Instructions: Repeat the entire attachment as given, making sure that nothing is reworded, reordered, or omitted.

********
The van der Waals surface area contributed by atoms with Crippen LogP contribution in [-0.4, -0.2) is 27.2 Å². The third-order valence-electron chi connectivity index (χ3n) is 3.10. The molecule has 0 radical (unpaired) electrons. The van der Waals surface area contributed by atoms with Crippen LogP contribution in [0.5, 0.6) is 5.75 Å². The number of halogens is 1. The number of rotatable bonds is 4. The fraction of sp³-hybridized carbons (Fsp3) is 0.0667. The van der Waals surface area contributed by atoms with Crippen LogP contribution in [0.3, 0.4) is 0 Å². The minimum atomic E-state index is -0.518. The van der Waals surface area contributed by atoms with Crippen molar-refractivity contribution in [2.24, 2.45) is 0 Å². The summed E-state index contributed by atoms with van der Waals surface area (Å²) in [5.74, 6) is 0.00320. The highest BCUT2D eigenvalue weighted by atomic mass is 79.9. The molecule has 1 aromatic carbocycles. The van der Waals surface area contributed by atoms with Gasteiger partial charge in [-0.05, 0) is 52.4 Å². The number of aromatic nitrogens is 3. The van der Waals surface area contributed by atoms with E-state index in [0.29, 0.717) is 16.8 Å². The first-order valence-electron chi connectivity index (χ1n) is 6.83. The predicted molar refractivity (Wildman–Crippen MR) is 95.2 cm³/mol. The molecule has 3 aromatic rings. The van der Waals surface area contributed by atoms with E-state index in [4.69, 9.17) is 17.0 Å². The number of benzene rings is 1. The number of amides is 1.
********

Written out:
The van der Waals surface area contributed by atoms with Crippen LogP contribution in [-0.4, -0.2) is 27.2 Å². The third-order valence-electron chi connectivity index (χ3n) is 3.10. The molecule has 0 radical (unpaired) electrons. The van der Waals surface area contributed by atoms with Crippen LogP contribution in [0.5, 0.6) is 5.75 Å². The number of halogens is 1. The number of rotatable bonds is 4. The fraction of sp³-hybridized carbons (Fsp3) is 0.0667. The van der Waals surface area contributed by atoms with Crippen LogP contribution in [0.3, 0.4) is 0 Å². The minimum atomic E-state index is -0.518. The van der Waals surface area contributed by atoms with Crippen molar-refractivity contribution in [2.24, 2.45) is 0 Å². The summed E-state index contributed by atoms with van der Waals surface area (Å²) in [5.74, 6) is 0.00320. The highest BCUT2D eigenvalue weighted by atomic mass is 79.9. The molecule has 1 aromatic carbocycles. The van der Waals surface area contributed by atoms with Gasteiger partial charge in [-0.05, 0) is 52.4 Å². The number of aromatic nitrogens is 3. The van der Waals surface area contributed by atoms with E-state index in [0.29, 0.717) is 16.8 Å². The first-order valence-electron chi connectivity index (χ1n) is 6.83. The predicted molar refractivity (Wildman–Crippen MR) is 95.2 cm³/mol. The molecule has 3 aromatic rings. The van der Waals surface area contributed by atoms with E-state index in [4.69, 9.17) is 17.0 Å². The number of benzene rings is 1. The number of amides is 1.